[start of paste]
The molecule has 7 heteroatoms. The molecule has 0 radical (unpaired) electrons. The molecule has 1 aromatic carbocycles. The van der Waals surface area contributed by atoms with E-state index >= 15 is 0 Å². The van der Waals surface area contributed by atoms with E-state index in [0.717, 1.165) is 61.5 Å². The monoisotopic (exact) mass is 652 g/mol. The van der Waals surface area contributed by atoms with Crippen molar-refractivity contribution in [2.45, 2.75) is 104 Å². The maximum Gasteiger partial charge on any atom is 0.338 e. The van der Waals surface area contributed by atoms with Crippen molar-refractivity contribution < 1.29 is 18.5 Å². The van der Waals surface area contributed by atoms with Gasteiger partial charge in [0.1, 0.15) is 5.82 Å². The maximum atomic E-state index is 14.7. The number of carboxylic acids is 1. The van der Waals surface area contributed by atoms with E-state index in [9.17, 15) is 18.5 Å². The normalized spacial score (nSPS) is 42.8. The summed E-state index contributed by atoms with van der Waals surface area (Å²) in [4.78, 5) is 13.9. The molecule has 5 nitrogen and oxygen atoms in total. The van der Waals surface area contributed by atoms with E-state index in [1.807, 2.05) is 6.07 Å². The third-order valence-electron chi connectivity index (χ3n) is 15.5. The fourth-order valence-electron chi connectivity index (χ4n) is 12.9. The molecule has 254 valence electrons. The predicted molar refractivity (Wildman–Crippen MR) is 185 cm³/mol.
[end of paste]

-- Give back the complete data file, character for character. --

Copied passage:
The molecule has 7 heteroatoms. The molecule has 0 radical (unpaired) electrons. The molecule has 1 aromatic carbocycles. The van der Waals surface area contributed by atoms with E-state index >= 15 is 0 Å². The van der Waals surface area contributed by atoms with E-state index in [0.717, 1.165) is 61.5 Å². The monoisotopic (exact) mass is 652 g/mol. The van der Waals surface area contributed by atoms with Crippen molar-refractivity contribution in [2.45, 2.75) is 104 Å². The maximum Gasteiger partial charge on any atom is 0.338 e. The van der Waals surface area contributed by atoms with Crippen molar-refractivity contribution < 1.29 is 18.5 Å². The van der Waals surface area contributed by atoms with Gasteiger partial charge in [0.1, 0.15) is 5.82 Å². The maximum atomic E-state index is 14.7. The number of carboxylic acids is 1. The van der Waals surface area contributed by atoms with E-state index in [9.17, 15) is 18.5 Å². The normalized spacial score (nSPS) is 42.8. The summed E-state index contributed by atoms with van der Waals surface area (Å²) in [4.78, 5) is 13.9. The molecule has 5 nitrogen and oxygen atoms in total. The van der Waals surface area contributed by atoms with E-state index in [1.807, 2.05) is 6.07 Å². The third-order valence-electron chi connectivity index (χ3n) is 15.5. The fourth-order valence-electron chi connectivity index (χ4n) is 12.9. The molecule has 254 valence electrons. The predicted molar refractivity (Wildman–Crippen MR) is 185 cm³/mol.